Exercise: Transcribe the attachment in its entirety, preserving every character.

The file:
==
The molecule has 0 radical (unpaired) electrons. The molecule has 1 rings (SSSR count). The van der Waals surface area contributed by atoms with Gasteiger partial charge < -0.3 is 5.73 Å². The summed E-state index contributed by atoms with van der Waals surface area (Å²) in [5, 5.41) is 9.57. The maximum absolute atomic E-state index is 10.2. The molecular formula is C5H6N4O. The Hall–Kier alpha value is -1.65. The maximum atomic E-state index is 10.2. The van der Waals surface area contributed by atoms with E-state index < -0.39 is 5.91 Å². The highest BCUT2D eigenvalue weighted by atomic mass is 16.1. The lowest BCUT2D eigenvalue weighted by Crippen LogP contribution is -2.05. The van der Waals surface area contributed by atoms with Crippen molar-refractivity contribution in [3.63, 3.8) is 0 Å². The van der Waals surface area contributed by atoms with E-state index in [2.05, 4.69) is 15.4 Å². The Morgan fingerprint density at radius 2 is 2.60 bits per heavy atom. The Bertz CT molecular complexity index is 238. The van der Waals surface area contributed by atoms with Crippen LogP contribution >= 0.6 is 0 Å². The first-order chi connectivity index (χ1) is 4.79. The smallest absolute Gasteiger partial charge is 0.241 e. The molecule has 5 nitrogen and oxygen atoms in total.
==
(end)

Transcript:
The molecule has 0 radical (unpaired) electrons. The molecule has 1 rings (SSSR count). The van der Waals surface area contributed by atoms with Gasteiger partial charge < -0.3 is 5.73 Å². The summed E-state index contributed by atoms with van der Waals surface area (Å²) in [5, 5.41) is 9.57. The maximum absolute atomic E-state index is 10.2. The molecular formula is C5H6N4O. The Hall–Kier alpha value is -1.65. The maximum atomic E-state index is 10.2. The van der Waals surface area contributed by atoms with E-state index < -0.39 is 5.91 Å². The highest BCUT2D eigenvalue weighted by atomic mass is 16.1. The lowest BCUT2D eigenvalue weighted by Crippen LogP contribution is -2.05. The van der Waals surface area contributed by atoms with Crippen molar-refractivity contribution in [3.63, 3.8) is 0 Å². The van der Waals surface area contributed by atoms with E-state index in [2.05, 4.69) is 15.4 Å². The Morgan fingerprint density at radius 2 is 2.60 bits per heavy atom. The Bertz CT molecular complexity index is 238. The van der Waals surface area contributed by atoms with Crippen LogP contribution >= 0.6 is 0 Å². The first-order chi connectivity index (χ1) is 4.79. The smallest absolute Gasteiger partial charge is 0.241 e. The molecule has 5 nitrogen and oxygen atoms in total.